POLISH President Andrzej Duda has denounced displays of antisemitism at a nationalist rally last week on Poland’s Independence Day that included chants of “Death to Jews” and a symbolic burning of a historical text on Jewish rights.
His remarks joined those of Israeli and Polish government officials who have slammed the public expression of hatred to Jews that occurred in the city of Kalisz last Thursday amid holiday celebrations across the country.
“The barbarism carried out by a group of hooligans in Kalisz is contrary to the values on which the Republic of Poland is based,” Duda wrote on his Twitter account.
Participants at the gathering burned a copy of a medieval document that offered Jews protection and rights in Polish lands. The leaders of the event also referred to the LGBT community and Zionists as “enemies of Poland” who need to be expelled.
Polish Interior Minister Mariusz Kaminski said he hoped “the people who organised the shameful and scandalous assembly … will suffer legal consequences”.
Foreign Ministry spokesman Lukasz Jasina said the holiday had been “used to propagate hate, antisemitism and religious intolerance”.
Three people have been arrested in connection with the rally
Israeli Foreign Minister Yair Lapid welcomed the “unequivocal condemnation” and said Jewish people “expect the Polish government to act uncompromisingly against those who took part in this shocking display of hate”.
“The horrific antisemitic incident in Poland reminds every Jew in the world of the strength of hatred that exists in the world,” he added.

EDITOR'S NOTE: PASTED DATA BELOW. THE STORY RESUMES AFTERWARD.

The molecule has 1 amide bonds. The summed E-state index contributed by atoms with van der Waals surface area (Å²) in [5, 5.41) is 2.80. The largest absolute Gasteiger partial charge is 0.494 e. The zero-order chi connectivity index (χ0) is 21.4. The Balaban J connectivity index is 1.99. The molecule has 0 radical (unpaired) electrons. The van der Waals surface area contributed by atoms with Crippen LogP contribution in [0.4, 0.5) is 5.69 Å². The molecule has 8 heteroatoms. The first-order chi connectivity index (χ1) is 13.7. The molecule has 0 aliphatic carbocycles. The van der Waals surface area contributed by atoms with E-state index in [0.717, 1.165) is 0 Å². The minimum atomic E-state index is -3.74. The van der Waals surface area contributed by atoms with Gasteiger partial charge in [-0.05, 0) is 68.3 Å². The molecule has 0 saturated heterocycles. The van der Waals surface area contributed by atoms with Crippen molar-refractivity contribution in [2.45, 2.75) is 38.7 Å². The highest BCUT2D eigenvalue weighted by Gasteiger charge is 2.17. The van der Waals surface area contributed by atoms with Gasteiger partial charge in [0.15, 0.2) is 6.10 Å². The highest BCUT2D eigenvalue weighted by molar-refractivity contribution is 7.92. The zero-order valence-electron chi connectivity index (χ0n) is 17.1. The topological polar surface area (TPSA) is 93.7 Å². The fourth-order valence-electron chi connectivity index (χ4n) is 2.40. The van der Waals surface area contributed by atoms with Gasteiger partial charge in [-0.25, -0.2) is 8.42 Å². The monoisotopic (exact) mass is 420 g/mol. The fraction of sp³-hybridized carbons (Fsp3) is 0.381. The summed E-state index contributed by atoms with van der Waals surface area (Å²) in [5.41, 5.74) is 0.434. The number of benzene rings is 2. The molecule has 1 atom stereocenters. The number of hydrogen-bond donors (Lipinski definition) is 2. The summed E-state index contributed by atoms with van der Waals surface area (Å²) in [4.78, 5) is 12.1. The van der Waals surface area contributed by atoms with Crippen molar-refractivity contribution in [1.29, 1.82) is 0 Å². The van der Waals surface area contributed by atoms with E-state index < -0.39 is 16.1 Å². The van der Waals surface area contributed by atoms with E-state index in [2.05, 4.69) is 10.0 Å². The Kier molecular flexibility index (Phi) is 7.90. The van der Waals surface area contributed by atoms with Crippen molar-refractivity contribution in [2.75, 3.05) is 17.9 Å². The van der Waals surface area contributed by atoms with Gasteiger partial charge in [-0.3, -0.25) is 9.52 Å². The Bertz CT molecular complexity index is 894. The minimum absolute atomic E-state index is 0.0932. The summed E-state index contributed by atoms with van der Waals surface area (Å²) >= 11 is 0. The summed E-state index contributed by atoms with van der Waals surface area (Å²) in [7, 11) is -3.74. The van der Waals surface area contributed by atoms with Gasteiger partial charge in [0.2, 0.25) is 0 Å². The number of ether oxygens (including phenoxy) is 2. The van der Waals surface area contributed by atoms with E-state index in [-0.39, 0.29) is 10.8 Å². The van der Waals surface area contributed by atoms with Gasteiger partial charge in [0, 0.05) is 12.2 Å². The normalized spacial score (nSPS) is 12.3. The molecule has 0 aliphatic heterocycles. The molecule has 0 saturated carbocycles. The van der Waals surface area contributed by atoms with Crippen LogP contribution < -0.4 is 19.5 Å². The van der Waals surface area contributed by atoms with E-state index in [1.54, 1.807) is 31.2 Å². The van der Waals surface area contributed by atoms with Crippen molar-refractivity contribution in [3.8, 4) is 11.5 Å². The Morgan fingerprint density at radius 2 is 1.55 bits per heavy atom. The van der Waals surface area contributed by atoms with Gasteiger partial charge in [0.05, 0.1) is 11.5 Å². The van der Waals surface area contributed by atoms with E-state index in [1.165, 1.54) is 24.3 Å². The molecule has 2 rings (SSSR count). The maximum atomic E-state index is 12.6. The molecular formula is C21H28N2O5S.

Independence Day celebrations in Poland have in recent years been overshadowed by events led by far-right groups.
The largest was in Warsaw. The mayor tried to ban it, saying the capital city was no place for “fascist slogans”. He had court backing for the ban, but Poland’s right-wing government gave the march the status of a state ceremony, the latest example of the ruling nationalists seeking to curry favour with extremist groups.
Rafal Pankowski, a leader of Poland’s Never Again anti-racism group compared the rally to the burning of books in Nazi Germany. “Having monitored antisemitism for more than 25 years, I have never seen anything like that,” he told JTA.
The rally comes amid tensions between Israel and Poland, following the introduction of new legislation that will effectively prevent Jewish heirs of property seized by the Nazis during World War II from reclaiming it.
In response to the passing of the law in August, Israel recalled its charge d’affaires from Poland and told the Polish envoy to the Jewish State, who was vacationing in Poland, to not bother coming back.
Lapid at the time called the law “antisemitic and immoral”.